Saturday, August 23, 2014
Trying to Get Back On a Saddle That Doesn't Fit
I am trying. I really am.
The new on-line class web platform is just a problem I have to solve. The new emphasis on capturing data and then drilling down into it is just another way of improving teaching. The younger, faster, brighter new hires are just colleagues I need to get to know. My new office is just a stack of boxes that needs unpacking. The new academia is just another iteration of my chosen profession.
But it all eludes me, and I am having trouble keeping up, getting into the groove, mastering the lingo, joining the team.
And they are a great team -- wonderfully open, bright, focused people.
But I feel like I am playing the game left-handed, blindfolded, hobbled. The old dog studies the new trick instructions while wearing reading glasses, but seeing the words isn't always understanding what they say.
Scene One: I am set to present to a group of new graduate student teachers. While "on deck" I notice that the person presenting before me is doing the exact same presentation that I have planned. Our handouts are identical, verbatim copies of each other.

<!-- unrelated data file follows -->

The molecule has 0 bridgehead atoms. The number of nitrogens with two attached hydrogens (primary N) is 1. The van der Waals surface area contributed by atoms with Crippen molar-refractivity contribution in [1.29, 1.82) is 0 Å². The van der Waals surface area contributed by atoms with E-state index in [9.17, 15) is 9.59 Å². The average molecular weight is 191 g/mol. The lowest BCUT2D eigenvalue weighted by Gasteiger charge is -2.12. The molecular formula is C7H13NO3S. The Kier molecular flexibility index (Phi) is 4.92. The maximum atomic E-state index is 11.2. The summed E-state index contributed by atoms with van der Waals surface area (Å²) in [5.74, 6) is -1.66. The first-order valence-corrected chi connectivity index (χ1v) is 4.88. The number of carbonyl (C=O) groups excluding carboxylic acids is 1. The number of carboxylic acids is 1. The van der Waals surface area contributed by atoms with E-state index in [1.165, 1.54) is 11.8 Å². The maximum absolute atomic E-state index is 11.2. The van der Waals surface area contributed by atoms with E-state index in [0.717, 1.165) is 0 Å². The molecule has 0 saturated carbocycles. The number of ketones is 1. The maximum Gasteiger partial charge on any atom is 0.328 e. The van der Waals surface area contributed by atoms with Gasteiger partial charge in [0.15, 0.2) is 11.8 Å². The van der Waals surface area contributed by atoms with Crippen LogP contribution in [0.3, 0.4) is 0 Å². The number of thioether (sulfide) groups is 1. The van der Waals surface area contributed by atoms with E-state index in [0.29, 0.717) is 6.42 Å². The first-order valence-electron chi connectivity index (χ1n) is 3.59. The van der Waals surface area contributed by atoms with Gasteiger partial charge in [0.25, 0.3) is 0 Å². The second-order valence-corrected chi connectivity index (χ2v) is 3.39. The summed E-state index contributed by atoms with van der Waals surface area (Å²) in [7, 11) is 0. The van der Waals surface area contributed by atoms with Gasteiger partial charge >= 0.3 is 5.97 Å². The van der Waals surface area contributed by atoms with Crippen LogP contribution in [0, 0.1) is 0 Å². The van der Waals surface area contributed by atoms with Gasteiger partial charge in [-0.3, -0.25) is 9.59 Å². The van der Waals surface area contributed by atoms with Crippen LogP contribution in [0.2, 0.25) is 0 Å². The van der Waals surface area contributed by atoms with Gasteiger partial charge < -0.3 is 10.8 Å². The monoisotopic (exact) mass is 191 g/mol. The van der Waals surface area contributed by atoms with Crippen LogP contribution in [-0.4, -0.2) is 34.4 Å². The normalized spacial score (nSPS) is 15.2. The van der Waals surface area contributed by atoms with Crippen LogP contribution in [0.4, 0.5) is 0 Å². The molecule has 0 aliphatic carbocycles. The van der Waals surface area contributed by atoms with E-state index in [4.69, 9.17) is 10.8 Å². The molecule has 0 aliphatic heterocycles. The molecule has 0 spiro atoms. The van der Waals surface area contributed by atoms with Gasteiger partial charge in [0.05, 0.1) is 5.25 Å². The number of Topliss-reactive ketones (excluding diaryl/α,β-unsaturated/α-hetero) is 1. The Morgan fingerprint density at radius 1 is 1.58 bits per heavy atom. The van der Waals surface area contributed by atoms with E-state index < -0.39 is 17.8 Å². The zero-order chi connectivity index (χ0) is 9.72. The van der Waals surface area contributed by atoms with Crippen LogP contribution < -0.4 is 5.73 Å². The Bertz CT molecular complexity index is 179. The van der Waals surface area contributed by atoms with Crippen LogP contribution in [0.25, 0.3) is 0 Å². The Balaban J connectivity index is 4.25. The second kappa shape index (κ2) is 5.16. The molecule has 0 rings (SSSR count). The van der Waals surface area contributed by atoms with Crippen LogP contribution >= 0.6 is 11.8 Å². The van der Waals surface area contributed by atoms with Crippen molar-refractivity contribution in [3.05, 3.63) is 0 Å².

It is my work that has been out floating around the teaching circles for a few years. The presenter just picked up the ideas and decided to go with them.
Scene Two: I have been asked to explain the new plagiarism procedures at the General Meeting, a gathering of all the Writing Program teachers. It's a pretty big audience.
So I write up a script for a role play dramatizing how to deal with a plagiarism case. I add a soundtrack for both comic and dramatic effect. I am poised to present.
Just as I am about to take the stage, I am told my skit is too long and that it has to be cancelled so PowerPoints can take the stage.
Next, I get into a discussion about how much I will be using my course website for real-time chats, paper downloading, grading, streaming video, how much, in other words, I will switch the students' attention from face-to-face interaction in the real classroom to on-line screen gazing.
I say I don't plan to use it much and watch as the eyes of the person I am talking to glaze over and look away. He has not looked me in the eye during our entire conversation. I don't feel much human contact.
The days of preparation and orientation pass slowly as the first day of classes approaches.
I feel out of sync.
I see the pull of the new teaching. I know that change is constant and inevitable. Change also implies casualties, the old ways sloughed off like dead skin. I don't know how teachable I am in these new times.
So I use pen and paper to plan my next sessions. I am not one with the multi modal classroom, don't have a vision for it, and fear that I will fall farther behind as the new world accelerates.